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Cut sheet colour prices stabilise

Friday, 13 April 2018
By Patrick Howard

A tentative degree of stability is emerging in the cutthroat world of cut sheet digital colour as prices hover around five cents per SRA3 sheet. The phenomenal drop in rates over the past 20 years has seen colour digital fall from nearly $1 per sheet at introduction to its present low level as the market commoditised under the pressure of emerging technologies and aggressive competition.

According to industry veteran, David Procter, sales director Konica Minolta, a floor may have been reached at the current five cents per colour sheet. “Look, the competition is still increasing, but there’s the feeling in the market that the costs have levelled out now at the five cents mark,” said Procter. “Paper costs are starting to rise. They’ll soon be more than the print.”

Having spearheaded Konica Minolta’s drive into production printing in 2006, Procter has an in-depth knowledge of the market. “I sense printers are recognising that it can’t fall much lower. I remember when colour sheets were selling for eighty to ninety cents a sheet not that long ago,” he said.

His comments come as Konica Minolta celebrates increasing its colour unit placements in the 60-100 ppm market share by 40 percent last year in the hyper competitive arena. “You have to remember this is in a market that’s declining overall. We’ve done well and we do have aggressive targets to meet this year.,” he said.

Procter made the statement as he introduced industry notable, Sue Threlfo, in her new role as general manager, production & industrial print, Konica Minolta (pictured above). “Sue is a great addition to our management team. She’s very well known and liked in the industry and she brings plenty of knowledge and experience to her role. She’s a natural fit for this important position,” he said.

With 20 years experience in commercial digital printing, mostly with Fuji Xerox, Threlfo said she feels as though she’s “come home” with her new position at the eclectic technology company. “It’s a great company to work for. The people here would walk over hot coals for the management people like David Cooke and David Procter.

“While the customer is central to everything we do, and our customers love us, the company is very staff friendly too. It’s a positive environment,” she said.

She takes up the reins as general manager as Konica Minolta celebrates its market share increase. In a very tough market, she attributes the success to a raft of new products – such as the AccurioPress C6100/C6085 – as well as the efforts of the sales team and Konica Minolta’s service organisation.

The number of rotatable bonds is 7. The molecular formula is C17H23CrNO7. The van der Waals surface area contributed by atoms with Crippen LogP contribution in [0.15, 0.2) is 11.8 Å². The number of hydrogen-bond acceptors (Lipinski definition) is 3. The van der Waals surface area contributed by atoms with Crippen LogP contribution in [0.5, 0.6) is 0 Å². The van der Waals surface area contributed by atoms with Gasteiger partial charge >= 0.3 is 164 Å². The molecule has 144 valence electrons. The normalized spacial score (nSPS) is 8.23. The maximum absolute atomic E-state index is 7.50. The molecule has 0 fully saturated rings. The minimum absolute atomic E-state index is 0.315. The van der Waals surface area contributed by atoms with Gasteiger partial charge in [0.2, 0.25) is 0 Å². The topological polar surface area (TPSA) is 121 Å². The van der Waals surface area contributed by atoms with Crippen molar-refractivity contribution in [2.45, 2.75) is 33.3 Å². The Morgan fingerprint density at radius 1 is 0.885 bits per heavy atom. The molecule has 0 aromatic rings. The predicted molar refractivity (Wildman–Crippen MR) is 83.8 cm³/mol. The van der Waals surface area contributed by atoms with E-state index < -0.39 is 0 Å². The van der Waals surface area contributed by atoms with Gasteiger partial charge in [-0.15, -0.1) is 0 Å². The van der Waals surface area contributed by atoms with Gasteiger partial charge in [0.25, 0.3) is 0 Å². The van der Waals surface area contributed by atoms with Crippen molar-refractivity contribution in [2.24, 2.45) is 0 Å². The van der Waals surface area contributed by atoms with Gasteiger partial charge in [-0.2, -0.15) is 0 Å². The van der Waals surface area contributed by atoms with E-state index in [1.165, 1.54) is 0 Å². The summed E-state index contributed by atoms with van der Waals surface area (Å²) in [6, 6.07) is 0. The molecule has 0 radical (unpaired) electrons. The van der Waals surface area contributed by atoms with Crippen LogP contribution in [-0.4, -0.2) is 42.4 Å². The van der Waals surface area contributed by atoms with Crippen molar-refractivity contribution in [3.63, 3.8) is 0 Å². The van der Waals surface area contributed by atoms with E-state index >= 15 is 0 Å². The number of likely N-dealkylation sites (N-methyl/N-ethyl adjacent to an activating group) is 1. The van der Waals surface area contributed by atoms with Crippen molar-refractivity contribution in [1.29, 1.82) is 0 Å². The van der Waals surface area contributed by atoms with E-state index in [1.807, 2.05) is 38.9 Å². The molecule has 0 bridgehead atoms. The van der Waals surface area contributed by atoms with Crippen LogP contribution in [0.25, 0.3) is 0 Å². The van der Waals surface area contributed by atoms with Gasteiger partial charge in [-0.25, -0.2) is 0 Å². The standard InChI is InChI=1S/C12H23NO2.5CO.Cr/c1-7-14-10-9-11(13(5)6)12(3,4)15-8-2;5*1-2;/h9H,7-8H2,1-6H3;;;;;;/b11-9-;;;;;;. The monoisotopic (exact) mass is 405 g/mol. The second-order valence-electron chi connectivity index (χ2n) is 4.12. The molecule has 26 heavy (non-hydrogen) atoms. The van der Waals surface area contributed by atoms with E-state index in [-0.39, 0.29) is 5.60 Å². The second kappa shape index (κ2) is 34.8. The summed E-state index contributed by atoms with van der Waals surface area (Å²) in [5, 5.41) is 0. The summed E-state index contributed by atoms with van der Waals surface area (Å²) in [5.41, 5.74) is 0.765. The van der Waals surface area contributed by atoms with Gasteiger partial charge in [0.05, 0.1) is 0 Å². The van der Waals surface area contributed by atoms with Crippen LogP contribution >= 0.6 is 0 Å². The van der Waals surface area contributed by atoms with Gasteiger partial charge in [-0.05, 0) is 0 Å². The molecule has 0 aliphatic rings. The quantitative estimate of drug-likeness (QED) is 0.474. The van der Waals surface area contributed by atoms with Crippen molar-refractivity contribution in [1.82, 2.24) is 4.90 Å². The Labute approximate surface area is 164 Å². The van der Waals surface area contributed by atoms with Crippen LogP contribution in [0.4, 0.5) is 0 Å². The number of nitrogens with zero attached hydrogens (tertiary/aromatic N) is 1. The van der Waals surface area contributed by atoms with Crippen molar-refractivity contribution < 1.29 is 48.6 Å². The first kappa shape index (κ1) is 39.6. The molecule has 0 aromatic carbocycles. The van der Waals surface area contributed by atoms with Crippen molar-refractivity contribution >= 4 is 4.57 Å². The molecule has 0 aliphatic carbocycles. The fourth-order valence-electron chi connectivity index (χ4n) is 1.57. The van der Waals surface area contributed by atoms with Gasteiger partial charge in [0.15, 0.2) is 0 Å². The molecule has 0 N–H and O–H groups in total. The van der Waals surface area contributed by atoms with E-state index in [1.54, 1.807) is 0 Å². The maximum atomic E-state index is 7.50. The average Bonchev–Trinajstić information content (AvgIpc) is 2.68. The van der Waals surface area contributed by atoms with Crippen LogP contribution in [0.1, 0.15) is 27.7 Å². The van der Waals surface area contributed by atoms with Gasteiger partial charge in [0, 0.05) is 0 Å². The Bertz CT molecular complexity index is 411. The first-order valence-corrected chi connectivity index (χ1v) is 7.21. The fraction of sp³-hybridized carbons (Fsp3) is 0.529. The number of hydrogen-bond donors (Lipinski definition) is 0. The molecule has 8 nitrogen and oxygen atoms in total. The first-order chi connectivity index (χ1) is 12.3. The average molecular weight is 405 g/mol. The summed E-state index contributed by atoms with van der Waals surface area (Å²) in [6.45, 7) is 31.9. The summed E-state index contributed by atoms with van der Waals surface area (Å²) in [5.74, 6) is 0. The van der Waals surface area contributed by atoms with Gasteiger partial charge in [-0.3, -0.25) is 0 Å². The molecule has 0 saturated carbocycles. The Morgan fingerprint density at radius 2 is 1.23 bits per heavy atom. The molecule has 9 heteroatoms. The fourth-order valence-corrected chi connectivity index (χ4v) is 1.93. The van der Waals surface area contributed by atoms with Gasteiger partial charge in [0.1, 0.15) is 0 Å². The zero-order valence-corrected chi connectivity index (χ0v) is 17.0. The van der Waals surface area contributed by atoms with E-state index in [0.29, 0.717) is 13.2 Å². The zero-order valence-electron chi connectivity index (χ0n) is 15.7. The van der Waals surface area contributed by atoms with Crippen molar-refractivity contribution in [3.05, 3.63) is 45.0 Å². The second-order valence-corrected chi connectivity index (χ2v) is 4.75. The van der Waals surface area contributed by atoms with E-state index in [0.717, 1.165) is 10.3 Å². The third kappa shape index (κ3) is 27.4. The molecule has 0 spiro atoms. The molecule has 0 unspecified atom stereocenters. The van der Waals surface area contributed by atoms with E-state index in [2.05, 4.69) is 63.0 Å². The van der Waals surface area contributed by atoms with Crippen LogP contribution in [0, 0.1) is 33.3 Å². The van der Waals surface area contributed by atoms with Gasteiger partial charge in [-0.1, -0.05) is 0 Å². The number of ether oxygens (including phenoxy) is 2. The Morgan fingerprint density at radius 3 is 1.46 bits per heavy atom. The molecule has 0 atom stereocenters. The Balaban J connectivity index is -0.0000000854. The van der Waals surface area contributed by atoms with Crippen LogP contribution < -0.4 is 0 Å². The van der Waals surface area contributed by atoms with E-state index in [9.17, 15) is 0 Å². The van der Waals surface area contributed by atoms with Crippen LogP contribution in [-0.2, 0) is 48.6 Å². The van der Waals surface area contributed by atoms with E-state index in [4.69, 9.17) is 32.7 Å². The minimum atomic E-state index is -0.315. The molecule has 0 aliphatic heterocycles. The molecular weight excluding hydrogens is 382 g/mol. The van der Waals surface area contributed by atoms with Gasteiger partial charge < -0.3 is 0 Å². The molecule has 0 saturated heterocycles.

“I cannot speak too highly for the level of support our customer receive from our service organisation. Nothing is too much trouble for them. They make our job in sales so much easier,” she said.

She makes the point that Konica Minolta is one of the few companies in the industry that has not out sourced or offshored it customer support centre. “We don’t offshore that and we won’t. When a customer calls they speak with a Konica Minolta Australia employee. It’s a very different level of service,” she said.

Her responsibility for the industrial print portfolio puts her in the front line of print innovation. Following up on last year’s initial installation of the new KM-1 B2 digital press at Jossimo Print in Victoria, she confirms another sale of the flagship press. The second is currently being installed in an unnamed printing company in regional Victoria. She expects more to go in before the year is out.

“It’s important that we make sure every one is the right press for the customer. We’re not looking at large numbers, but for good installations,’ she said.

Other Konia Minolta industrial print products include the MGI JETvarnish as well as the AccurioLabel 190 label press. It’s part of a strategy of innovation promoted under David Cooke, managing director, who uses the metaphor of Pacific islands beset by rising seas levels. In this case it’s the declining print market. “Some choose to wait and do nothing, while others try to take action before they’re swamped. That’s what we’re doing,” he said.

The diversification of the Konica Minolta portfolio includes 3D printing as well as advanced robotics, in addition to its focus on production and industrial print.

But perhaps the most notable feature of the company for Sue Threlfo is the inclusive corporate culture, nurtured under Cooke. She highlights events that support diversity, such as ‘Harmony Day’ when staff dress in national costume and cook their national cuisine.

In addition she’s already been to Cambodia as part of Project Futures, supporting together1heart, an anti-slavery initiative supported by the company, management and staff. “It was a marvellous thing to do with the company. I’ve sponsored a young girl in Cambodia for years, so it was really great to be able to combine the two,” she said.

It does appear as though Sue Threlfo has found her spiritual as well as vocational home in Konica Minolta.

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